The first step while trying to figure out how to approach the subject was to understand how Wikimedia dealt with generating books from its articles. We discovered a wide range of existing tools and decided to test them with pages from various Wikimedia projects. We discovered that Wikimedia first concerned itself with printing content at the end of 2007, when they partnered with the German software development company PediaPress to provide a print on demand service.
“This technology is of key strategic importance to the cause of free education world-wide. ” Sue Gardner, former Executive Director of the Wikimedia Foundation, said at the time.
From the tools we found, we chose six that exported to epub, three of them being mediawiki extensions and the rest being external to the wiki software: the Book Creator on Wikieducator, WSexport, EPubExport, Grabmybooks, Pandoc and the Sausage Machine. The result of the conversion of wiki pages into EPUBs was sometimes close to our expectations, for example the experience we had with WSexport, which structures exported EPUB files quite well and GrabmyBooks, a tool that allows multiple websites to be turned into EPUBs. Nonetheless, each tool had its shortcomings. Below is a description of our findings.
WSexport was developed by the user Tpt, an administrator of the French Wikisource projects. He has already conducted many tests on this tool, which is currently hosted by the Wikimedia labs. The interface is similar to its counterpart, the Book Creator on Wikipedia, but faces the same issues regarding visibility of the option and integration into the wiki.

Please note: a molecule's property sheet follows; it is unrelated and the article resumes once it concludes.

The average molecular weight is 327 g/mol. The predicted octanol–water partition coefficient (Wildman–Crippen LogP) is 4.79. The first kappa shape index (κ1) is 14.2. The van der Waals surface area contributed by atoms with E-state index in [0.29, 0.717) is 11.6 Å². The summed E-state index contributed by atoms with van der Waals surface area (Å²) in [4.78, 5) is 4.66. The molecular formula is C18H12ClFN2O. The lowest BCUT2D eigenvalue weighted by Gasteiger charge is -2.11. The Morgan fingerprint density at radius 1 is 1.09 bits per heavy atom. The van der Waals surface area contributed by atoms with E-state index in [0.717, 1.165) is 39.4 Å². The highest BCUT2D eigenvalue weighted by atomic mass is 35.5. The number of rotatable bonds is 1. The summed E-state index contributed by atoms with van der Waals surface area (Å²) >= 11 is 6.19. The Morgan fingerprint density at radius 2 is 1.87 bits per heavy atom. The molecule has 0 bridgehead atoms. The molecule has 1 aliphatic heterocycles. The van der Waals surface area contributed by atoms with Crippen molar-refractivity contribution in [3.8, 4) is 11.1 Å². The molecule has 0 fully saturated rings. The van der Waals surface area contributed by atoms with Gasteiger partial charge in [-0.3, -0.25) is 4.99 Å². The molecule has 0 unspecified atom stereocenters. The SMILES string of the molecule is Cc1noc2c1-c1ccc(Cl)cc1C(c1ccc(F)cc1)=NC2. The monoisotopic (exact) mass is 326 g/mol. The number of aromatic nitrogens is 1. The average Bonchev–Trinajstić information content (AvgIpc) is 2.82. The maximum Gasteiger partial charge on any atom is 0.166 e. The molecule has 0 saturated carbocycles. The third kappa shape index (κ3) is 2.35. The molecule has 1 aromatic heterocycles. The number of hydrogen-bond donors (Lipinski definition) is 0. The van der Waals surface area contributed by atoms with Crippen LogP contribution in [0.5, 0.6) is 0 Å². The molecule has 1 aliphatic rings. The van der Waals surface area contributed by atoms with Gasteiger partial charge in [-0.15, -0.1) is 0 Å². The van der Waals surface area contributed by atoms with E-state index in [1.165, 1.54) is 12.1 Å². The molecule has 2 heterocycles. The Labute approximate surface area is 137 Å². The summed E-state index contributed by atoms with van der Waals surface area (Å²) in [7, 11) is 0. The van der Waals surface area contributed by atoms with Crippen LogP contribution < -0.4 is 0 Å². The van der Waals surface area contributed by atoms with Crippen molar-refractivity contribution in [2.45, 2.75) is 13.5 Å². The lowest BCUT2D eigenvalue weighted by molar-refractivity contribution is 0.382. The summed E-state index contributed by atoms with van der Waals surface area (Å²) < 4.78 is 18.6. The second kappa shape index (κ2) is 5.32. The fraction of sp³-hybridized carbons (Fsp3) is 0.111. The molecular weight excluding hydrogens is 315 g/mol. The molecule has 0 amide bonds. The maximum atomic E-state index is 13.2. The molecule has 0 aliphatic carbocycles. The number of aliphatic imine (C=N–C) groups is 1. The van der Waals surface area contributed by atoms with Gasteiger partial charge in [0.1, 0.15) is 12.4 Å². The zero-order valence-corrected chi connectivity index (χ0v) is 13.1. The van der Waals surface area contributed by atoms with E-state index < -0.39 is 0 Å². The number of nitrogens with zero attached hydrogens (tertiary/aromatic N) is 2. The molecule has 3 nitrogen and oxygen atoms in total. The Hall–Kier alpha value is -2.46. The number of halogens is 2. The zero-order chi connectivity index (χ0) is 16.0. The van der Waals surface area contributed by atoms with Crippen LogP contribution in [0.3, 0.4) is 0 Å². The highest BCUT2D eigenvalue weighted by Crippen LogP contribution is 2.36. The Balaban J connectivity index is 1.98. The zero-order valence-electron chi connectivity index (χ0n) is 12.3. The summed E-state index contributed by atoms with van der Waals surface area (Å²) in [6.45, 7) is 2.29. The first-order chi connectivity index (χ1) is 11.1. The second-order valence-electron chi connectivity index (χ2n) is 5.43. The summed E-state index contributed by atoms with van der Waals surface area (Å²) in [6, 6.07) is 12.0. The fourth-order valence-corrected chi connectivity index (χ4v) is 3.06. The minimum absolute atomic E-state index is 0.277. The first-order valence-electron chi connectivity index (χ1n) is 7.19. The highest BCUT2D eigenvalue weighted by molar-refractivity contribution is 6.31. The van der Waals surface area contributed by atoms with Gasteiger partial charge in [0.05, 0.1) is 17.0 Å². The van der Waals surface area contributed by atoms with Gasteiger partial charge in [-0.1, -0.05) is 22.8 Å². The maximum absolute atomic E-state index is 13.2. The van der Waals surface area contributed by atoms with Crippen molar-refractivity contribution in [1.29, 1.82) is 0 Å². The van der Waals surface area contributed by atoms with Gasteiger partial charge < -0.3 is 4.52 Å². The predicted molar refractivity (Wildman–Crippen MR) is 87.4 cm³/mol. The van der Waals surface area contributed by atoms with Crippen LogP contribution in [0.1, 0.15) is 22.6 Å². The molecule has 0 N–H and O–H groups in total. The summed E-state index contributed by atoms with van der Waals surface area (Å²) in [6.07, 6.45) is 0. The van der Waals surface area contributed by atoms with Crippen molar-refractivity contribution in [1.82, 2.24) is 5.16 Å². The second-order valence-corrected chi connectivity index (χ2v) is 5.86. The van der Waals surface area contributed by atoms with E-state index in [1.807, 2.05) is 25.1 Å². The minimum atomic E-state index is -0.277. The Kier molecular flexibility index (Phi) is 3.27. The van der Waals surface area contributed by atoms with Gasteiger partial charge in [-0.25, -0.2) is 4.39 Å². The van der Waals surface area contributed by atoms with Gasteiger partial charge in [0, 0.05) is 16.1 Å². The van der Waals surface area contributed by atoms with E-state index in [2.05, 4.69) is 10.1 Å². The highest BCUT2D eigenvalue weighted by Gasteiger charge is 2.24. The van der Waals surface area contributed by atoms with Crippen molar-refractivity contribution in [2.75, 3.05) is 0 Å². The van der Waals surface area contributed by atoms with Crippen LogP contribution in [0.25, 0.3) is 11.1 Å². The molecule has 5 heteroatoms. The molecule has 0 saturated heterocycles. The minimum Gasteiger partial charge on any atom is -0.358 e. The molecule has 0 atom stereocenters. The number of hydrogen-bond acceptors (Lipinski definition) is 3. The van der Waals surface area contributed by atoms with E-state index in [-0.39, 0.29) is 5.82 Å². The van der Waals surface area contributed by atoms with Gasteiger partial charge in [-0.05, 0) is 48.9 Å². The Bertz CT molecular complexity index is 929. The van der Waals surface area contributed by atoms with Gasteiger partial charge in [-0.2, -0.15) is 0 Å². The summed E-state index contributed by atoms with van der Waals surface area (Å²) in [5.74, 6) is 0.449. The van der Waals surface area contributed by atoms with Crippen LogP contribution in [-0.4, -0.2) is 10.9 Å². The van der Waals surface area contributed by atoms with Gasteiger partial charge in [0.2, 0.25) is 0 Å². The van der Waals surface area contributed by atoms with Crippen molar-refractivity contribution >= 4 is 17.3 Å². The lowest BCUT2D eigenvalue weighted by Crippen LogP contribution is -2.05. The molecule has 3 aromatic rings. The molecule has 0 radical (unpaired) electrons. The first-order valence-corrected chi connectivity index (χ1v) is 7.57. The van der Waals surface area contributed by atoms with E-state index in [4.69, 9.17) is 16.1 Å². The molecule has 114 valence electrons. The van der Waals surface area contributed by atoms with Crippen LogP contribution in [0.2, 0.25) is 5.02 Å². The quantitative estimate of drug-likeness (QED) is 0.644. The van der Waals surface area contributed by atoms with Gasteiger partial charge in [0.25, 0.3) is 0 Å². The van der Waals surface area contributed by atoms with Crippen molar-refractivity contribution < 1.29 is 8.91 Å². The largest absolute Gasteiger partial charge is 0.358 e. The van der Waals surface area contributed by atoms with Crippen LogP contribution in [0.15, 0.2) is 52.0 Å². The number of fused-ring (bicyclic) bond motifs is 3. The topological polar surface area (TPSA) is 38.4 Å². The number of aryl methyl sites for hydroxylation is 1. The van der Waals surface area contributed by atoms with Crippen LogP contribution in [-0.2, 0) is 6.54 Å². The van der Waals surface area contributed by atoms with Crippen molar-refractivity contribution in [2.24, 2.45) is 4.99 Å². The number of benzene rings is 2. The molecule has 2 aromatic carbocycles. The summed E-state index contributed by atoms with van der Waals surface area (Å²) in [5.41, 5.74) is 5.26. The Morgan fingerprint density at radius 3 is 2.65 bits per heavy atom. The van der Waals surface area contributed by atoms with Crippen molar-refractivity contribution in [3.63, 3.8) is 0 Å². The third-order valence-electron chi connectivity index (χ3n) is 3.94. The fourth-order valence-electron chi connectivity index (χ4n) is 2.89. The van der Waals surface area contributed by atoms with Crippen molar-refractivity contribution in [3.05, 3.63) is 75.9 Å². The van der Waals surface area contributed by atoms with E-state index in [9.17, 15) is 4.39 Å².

Grabmybooks is a html to EPUB converter. The generated ebooks exclude headers, footers and menus from the export. The Firefox plugin functions by grabbing the content from the tabs open in the browser. There are still some problems at the structural level of the outcome, for example when it comes to tables and the size of the images. Although the tool is not optimised for Wikimedia content, it’s the only one that we found which allows the user to collect articles from all the wiki projects. One of the features that we found interesting, but wasn’t available with the other tools was the option to upload a book cover.
Pandoc is the “swiss-army knife” of markup document conversion. Pandoc can generate an EPUB file from an XML file, but the formatting is not ideal and it cannot embed images in the exported EPUB.
Although Wikieducator is not part of the Wikimedia organisation, it is the place where the Book Creator tool was originally implemented. We believe that the tool as it is currently is the same version of the Wikipedia Book Creator which was replaced in 2014. It largely shares the same problems as the other Book Creator versions: usability, placement, difficulty rendering tables.